22.2 The MySQL Plugin API

22.2.1 Types of Plugins
22.2.2 Plugin API Characteristics
22.2.3 Plugin API Components
22.2.4 Writing Plugins

MySQL supports a plugin API that enables creation of server components. Plugins can be loaded at server startup, or loaded and unloaded at runtime without restarting the server. The API is generic and does not specify what plugins can do. The components supported by this interface include, but are not limited to, storage engines, full-text parser plugins, and server extensions.

For example, full-text parser plugins can be used to replace or augment the built-in full-text parser. A plugin can parse text into words using rules that differ from those used by the built-in parser. This can be useful if you need to parse text with characteristics different from those expected by the built-in parser.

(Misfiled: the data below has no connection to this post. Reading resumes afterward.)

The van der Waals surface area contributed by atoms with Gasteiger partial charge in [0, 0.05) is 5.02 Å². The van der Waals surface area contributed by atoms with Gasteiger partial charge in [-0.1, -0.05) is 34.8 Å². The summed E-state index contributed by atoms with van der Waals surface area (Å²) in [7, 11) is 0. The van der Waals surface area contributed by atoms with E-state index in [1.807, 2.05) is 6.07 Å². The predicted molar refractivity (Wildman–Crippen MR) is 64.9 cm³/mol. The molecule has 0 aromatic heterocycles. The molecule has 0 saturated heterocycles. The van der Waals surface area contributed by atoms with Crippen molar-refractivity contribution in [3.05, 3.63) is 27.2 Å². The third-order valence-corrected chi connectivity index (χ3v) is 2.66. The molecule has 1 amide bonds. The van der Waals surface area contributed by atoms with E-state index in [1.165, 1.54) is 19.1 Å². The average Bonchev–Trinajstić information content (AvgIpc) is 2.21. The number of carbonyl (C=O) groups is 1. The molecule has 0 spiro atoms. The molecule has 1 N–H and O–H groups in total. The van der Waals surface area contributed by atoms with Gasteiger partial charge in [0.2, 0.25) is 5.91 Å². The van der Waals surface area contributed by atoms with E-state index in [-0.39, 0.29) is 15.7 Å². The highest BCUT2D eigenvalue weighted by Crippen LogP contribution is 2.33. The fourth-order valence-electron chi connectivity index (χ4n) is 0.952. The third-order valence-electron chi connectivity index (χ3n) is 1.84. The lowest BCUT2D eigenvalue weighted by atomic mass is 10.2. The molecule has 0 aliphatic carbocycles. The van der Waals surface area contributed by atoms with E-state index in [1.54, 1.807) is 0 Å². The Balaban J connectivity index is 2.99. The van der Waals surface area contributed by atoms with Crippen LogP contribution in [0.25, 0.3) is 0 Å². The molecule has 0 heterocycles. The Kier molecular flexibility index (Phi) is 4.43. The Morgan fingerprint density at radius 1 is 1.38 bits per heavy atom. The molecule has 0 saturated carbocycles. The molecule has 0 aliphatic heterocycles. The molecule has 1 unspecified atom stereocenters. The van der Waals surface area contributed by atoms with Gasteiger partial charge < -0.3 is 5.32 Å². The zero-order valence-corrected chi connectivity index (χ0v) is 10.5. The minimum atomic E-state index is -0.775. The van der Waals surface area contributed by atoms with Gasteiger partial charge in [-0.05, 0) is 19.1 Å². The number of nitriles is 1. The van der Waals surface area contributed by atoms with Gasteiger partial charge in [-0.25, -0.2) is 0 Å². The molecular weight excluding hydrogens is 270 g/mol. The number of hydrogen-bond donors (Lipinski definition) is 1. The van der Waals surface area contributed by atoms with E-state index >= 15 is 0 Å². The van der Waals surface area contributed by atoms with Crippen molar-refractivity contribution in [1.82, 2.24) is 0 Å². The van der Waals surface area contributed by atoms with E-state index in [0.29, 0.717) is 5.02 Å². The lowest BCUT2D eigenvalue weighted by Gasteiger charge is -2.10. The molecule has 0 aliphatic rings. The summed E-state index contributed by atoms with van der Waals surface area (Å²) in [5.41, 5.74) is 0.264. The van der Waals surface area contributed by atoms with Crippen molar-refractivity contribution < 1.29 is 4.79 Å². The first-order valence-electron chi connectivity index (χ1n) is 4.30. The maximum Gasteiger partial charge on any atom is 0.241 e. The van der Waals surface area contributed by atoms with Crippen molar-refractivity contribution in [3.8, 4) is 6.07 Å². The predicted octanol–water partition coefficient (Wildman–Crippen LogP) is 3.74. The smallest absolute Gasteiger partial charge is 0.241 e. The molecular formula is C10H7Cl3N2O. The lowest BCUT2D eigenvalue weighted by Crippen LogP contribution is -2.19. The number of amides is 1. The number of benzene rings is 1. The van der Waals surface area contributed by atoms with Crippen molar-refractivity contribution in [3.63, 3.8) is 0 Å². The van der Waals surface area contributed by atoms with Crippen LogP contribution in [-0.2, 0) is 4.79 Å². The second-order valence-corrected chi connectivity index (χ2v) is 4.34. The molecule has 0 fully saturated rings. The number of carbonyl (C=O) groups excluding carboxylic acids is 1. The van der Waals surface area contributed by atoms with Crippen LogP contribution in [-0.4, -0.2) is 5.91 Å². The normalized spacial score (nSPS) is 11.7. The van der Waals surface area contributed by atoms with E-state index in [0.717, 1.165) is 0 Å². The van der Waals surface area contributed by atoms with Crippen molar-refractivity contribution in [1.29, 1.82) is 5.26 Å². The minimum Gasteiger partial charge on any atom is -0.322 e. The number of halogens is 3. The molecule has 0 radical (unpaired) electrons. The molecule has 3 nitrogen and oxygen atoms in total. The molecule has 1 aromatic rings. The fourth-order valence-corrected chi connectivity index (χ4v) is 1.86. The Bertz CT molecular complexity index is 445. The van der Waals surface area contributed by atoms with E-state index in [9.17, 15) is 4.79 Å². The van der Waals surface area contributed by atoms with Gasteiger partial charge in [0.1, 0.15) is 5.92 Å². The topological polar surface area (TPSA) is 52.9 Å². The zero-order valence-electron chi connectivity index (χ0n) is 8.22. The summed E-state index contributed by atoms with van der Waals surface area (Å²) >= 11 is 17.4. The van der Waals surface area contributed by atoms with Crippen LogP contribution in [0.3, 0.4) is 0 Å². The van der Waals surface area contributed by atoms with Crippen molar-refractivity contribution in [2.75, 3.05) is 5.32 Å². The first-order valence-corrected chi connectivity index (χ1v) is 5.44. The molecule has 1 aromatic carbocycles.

The plugin interface is more general than the older user-defined function (UDF) interface.

The plugin interface uses the plugin table in the mysql database to record information about plugins that have been installed permanently with the INSTALL PLUGIN statement. This table is created as part of the MySQL installation process. (If you are upgrading from a version of MySQL older than 5.1, you should run the mysql_upgrade command to create this table. See Section 4.4.8, “mysql_upgrade — Check and Upgrade MySQL Tables”.) Plugins can also be installed for a single server invocation with the --plugin-load option. Plugins installed this way are not recorded in the plugin table. See Section, “Installing and Uninstalling Plugins”.

Additional Resources

The book MySQL 5.1 Plugin Development by Sergei Golubchik and Andrew Hutchings provides a wealth of detail about the plugin API. Despite the fact that the book's title refers to MySQL Server 5.1, most of the information in it applies to later versions as well.